Randall v. Sorrell
United States Supreme Court
548 U.S. 230 (2006)
In 1997, the State of Vermont enacted a stringent campaign finance law, Pub. Act No. 64 (Act 64). Act 64 imposed mandatory expenditure limits on the total amount a candidate for state office could spend during a two-year general election cycle. Additionally, Act 64 imposed strict contribution limits for any single individual who wished to contribute to the campaign and limited the amount any individual could give to a political party during a two-year general election cycle to $2000. Neil Randall (plaintiff), a Vermont state legislator, brought suit against Vermont Attorney General William Sorrell and the State of Vermont (defendants) in federal district court on the grounds that Act 64 violated the First Amendment. The district court struck down the expenditure limits, but upheld most of the contribution limits as constitutional. The court of appeals reversed, ruling that all the contribution limits were constitutional. The United States Supreme Court granted certiorari.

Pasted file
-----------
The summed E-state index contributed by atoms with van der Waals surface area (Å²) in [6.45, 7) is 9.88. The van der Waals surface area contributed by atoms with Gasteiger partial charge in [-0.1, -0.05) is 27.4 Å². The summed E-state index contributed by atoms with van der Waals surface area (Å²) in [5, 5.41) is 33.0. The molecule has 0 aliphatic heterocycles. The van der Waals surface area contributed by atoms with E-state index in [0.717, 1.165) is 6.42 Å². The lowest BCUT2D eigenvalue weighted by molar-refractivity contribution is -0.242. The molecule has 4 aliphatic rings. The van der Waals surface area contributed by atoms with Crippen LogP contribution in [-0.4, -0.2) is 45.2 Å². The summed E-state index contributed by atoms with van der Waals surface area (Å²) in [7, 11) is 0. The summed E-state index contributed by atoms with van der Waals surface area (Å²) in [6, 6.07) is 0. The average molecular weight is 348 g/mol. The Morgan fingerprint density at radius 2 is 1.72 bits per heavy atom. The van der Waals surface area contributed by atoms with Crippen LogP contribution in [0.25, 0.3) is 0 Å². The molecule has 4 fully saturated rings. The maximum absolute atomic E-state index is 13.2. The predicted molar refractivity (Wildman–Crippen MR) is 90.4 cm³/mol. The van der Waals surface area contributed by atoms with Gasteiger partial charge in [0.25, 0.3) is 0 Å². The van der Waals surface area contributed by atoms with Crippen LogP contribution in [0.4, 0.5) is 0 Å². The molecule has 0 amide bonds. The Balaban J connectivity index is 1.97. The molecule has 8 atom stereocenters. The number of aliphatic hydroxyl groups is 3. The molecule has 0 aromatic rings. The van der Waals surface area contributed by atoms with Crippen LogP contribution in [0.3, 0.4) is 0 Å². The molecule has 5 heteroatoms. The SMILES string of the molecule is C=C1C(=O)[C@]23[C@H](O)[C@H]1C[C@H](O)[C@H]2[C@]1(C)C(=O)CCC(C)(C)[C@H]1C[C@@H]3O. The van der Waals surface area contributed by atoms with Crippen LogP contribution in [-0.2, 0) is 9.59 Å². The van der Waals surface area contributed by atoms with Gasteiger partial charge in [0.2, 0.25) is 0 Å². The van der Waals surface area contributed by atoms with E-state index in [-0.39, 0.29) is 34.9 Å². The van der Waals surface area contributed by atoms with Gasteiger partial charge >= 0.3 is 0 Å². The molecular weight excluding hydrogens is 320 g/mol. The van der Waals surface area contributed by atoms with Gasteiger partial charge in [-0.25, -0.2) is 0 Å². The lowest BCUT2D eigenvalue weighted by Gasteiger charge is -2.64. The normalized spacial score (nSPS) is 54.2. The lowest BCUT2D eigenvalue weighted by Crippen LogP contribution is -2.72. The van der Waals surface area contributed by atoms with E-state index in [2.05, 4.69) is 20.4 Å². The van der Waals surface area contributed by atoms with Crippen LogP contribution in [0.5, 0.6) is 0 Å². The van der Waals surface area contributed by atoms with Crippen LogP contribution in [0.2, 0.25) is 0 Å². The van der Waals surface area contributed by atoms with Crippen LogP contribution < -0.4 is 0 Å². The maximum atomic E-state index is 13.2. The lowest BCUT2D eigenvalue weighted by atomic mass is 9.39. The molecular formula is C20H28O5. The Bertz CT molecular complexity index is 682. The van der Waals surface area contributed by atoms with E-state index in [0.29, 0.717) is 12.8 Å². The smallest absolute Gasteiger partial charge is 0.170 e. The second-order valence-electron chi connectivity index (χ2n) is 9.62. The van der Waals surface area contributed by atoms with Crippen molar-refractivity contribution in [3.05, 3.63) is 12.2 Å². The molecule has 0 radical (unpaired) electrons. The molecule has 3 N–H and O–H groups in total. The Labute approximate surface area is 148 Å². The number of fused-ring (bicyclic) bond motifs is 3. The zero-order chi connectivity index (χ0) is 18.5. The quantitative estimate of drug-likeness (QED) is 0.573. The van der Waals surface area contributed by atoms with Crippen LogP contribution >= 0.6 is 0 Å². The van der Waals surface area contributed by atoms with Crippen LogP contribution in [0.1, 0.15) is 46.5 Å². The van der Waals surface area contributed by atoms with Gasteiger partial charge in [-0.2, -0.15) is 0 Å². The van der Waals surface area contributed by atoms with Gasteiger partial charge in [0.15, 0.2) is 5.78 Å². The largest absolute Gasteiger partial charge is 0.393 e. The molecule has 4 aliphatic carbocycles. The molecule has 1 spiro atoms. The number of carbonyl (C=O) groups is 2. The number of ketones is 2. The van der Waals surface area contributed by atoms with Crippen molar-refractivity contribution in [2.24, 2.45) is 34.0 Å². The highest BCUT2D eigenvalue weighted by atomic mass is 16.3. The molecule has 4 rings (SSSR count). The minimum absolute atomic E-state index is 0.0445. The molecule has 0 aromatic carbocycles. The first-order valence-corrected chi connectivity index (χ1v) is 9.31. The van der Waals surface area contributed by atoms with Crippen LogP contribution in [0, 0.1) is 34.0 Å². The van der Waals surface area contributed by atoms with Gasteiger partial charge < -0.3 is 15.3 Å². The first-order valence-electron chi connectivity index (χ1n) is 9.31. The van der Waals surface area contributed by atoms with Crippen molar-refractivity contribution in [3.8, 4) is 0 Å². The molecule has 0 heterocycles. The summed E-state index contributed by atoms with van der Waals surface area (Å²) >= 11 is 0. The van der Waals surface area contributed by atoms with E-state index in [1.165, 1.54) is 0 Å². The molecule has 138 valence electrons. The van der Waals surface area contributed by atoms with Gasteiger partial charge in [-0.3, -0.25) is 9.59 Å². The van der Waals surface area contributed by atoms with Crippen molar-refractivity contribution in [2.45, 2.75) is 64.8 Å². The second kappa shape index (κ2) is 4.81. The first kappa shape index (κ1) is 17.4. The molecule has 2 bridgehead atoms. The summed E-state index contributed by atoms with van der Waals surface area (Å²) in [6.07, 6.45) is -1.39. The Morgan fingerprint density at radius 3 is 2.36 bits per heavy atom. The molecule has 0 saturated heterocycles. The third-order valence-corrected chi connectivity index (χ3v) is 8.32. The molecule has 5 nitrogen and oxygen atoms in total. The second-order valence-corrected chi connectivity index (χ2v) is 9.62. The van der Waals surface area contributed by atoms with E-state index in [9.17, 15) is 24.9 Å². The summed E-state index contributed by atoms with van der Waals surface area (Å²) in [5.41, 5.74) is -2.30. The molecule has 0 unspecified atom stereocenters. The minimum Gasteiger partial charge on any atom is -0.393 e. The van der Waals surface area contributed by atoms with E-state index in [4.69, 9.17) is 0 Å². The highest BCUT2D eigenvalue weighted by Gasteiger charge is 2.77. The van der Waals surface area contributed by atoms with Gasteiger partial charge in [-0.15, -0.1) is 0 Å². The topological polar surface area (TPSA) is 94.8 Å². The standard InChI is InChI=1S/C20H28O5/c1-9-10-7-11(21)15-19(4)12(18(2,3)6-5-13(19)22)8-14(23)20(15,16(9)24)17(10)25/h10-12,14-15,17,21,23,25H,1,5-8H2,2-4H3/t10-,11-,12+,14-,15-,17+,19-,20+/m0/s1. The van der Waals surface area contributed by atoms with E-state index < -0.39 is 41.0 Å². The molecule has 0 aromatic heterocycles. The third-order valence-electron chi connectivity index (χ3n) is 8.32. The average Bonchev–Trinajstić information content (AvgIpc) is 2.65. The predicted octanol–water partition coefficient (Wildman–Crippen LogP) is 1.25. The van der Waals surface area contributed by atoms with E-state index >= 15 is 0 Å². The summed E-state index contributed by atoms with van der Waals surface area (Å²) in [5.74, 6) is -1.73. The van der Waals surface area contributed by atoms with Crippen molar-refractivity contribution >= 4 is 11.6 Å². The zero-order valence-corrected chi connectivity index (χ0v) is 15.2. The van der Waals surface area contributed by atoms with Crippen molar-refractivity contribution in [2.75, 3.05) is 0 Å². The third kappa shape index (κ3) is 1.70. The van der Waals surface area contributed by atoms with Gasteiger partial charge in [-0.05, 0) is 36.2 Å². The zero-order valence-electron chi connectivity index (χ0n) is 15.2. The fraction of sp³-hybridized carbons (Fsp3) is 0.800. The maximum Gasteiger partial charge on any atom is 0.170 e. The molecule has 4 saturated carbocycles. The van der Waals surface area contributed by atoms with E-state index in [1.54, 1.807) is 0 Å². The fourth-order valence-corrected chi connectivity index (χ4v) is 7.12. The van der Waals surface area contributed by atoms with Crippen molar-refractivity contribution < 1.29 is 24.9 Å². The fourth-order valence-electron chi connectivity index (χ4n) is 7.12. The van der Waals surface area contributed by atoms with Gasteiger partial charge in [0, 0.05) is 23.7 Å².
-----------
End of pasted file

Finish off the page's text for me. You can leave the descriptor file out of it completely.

Rule of Law
Holding and Reasoning (Breyer, J.)
Concurrence (Alito, J.)
Concurrence (Kennedy, J.)
Concurrence (Thomas, J.)
Dissent (Stevens, J.)
Dissent (Souter, J.)
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